India is planning to offer more incentives to smartphone manufacturers to achieve its ambitious target of upping its mobile device exports from the current USD 3 billion to a whopping USD 110 billion by 2025.
This is in line with the Indian government’s five-year-old flagship initiative ‘Make In India’, which seeks to make the country an electronics manufacturing hub for overseas companies.
In July, India had put together a high-level committee under Amitabh Kant, the CEO of NITI Aayog, a policy think tank, to draw up the plan for building a USD 110-billion mobile phone export business in the country. India wants to lure big-ticket investments away from China and Vietnam—the two markets that offer better benefits than India.
According to the local media Economic Times, the government is mulling over offering 6% duty credit scrips, replacing the current 4% scrip. A duty scrip is a certificate with certain monetary value that can be used to pay customs duty, excise duty, and service tax.
“The industry had sought up to 8% (duty credit slip) but the government is considering a 6% replacement for the MEIS (Merchandise Exports from India Scheme),” ET quoted a senior government official.
However, there is a catch. Another official told ET, the government is tightening the eligibility criteria and that the new scheme may only be offered to those manufacturers who develop their supply chain and ecosystem in India and make the country an export hub.
“The criterion being deliberated on include employment generated, the investment made, average selling price of phones, and production,” the report said quoting the official anonymously. “Since it (the new scheme) has to be WTO (World Trade Organisation) compliant, the policy cannot directly provide subsidy for exports and that criterion is being narrowed down.”
Kant’s high-level committee is working on the above-mentioned criteria.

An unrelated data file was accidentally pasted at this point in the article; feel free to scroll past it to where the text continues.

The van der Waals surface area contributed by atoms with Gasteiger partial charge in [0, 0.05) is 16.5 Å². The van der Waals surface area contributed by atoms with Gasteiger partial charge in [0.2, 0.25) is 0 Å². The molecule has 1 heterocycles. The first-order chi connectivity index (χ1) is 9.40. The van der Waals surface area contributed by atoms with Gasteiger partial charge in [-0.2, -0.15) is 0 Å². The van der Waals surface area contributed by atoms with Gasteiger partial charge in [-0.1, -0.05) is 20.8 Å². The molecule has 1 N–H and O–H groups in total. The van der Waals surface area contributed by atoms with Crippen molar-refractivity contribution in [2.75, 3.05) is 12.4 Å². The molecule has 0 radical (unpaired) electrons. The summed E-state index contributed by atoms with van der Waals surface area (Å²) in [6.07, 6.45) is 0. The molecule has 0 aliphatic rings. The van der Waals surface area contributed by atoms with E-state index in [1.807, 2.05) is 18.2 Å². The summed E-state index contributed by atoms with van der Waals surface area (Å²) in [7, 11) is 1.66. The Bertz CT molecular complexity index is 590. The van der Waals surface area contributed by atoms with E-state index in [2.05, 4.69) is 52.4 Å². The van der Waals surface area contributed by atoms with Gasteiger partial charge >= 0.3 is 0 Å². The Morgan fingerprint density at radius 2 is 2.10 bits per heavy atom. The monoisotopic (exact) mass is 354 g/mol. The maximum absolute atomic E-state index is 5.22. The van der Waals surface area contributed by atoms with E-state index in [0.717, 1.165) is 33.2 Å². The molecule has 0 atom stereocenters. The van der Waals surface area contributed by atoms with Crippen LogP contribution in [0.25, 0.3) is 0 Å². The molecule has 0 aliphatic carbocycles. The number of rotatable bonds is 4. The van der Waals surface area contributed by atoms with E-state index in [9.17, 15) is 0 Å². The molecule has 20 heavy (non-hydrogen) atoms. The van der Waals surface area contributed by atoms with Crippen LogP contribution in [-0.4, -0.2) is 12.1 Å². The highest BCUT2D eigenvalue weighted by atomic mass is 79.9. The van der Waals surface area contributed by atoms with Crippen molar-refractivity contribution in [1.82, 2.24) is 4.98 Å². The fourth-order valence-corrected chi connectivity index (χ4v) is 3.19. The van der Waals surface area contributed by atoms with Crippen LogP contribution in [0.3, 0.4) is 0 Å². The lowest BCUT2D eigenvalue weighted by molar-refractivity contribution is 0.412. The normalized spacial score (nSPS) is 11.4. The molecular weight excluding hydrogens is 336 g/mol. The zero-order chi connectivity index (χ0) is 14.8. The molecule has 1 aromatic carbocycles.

This comes at a time when India is contesting the World Trade Organization’s (WTO) October ruling against the country’s export subsidies, including MEIS. India said it’s consistent with provisions of global trade norms, which WTO didn’t agree with and gave the South Asian nation 90 to 180 days to withdraw these schemes.
A month after the ruling, the government issued a notification saying it would cut down the additional 2% export benefit that it had announced in August.
Additionally, the new export incentive scheme that is supposed to replace MEIS by the beginning of 2020 hasn’t been approved by the Indian government yet, making global smartphone manufacturers anxious. With the new internal discussions reported by the media, India seems to be willing to take extra measures to mollify the concerns of manufacturing giants like Apple, Samsung, Oppo, Vivo, and OnePlus.
As of now, these companies have announced their plans to assemble products in India and export them to other markets.
Last quarter, Apple started making its latest phones including iPhone XR and said the devices manufactured in India will be used to export as well as for the domestic market. Oppo is looking to manufacture 100 million smartphone units locally by the end of 2020, and use India as its export base for South Asia, Middle East, and African countries. Its sister company Vivo is exploring exports from its new manufacturing unit in Greater Noida under the first phase of its INR 7,500 crore (USD 105 million) investment planned for India. OnePlus has also recently started exporting smartphones made in India to the US and may convert the country into its manufacturing hub.